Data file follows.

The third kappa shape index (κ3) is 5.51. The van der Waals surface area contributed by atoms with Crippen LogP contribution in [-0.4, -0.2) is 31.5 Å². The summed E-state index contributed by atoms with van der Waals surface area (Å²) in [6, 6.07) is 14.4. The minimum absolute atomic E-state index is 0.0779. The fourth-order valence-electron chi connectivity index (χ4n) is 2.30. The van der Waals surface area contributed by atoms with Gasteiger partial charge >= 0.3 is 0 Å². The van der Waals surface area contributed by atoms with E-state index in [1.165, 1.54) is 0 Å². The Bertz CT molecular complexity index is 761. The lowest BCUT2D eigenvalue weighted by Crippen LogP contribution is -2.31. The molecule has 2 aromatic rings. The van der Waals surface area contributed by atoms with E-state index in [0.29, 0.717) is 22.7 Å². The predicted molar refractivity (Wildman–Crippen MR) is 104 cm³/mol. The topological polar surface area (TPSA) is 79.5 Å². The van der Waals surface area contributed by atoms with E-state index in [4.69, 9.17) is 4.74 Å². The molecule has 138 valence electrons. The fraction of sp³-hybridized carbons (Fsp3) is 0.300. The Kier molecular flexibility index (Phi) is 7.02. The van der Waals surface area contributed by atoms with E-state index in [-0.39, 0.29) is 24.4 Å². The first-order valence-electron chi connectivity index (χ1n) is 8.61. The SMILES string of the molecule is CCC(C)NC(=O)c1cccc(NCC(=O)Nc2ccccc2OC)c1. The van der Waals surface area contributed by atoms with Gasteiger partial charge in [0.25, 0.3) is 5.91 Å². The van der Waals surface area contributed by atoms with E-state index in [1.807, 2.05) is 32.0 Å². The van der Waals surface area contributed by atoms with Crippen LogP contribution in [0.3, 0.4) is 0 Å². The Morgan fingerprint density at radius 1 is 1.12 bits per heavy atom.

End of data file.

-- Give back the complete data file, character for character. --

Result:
The third kappa shape index (κ3) is 5.51. The van der Waals surface area contributed by atoms with Crippen LogP contribution in [-0.4, -0.2) is 31.5 Å². The summed E-state index contributed by atoms with van der Waals surface area (Å²) in [6, 6.07) is 14.4. The minimum absolute atomic E-state index is 0.0779. The fourth-order valence-electron chi connectivity index (χ4n) is 2.30. The van der Waals surface area contributed by atoms with Gasteiger partial charge >= 0.3 is 0 Å². The van der Waals surface area contributed by atoms with E-state index in [1.165, 1.54) is 0 Å². The Bertz CT molecular complexity index is 761. The lowest BCUT2D eigenvalue weighted by Crippen LogP contribution is -2.31. The molecule has 2 aromatic rings. The van der Waals surface area contributed by atoms with E-state index in [0.29, 0.717) is 22.7 Å². The predicted molar refractivity (Wildman–Crippen MR) is 104 cm³/mol. The topological polar surface area (TPSA) is 79.5 Å². The van der Waals surface area contributed by atoms with E-state index in [4.69, 9.17) is 4.74 Å². The molecule has 138 valence electrons. The fraction of sp³-hybridized carbons (Fsp3) is 0.300. The Kier molecular flexibility index (Phi) is 7.02. The van der Waals surface area contributed by atoms with E-state index in [-0.39, 0.29) is 24.4 Å². The first-order valence-electron chi connectivity index (χ1n) is 8.61. The SMILES string of the molecule is CCC(C)NC(=O)c1cccc(NCC(=O)Nc2ccccc2OC)c1. The van der Waals surface area contributed by atoms with Gasteiger partial charge in [0.25, 0.3) is 5.91 Å². The van der Waals surface area contributed by atoms with E-state index in [1.807, 2.05) is 32.0 Å². The van der Waals surface area contributed by atoms with Crippen LogP contribution in [0.3, 0.4) is 0 Å². The Morgan fingerprint density at radius 1 is 1.12 bits per heavy atom.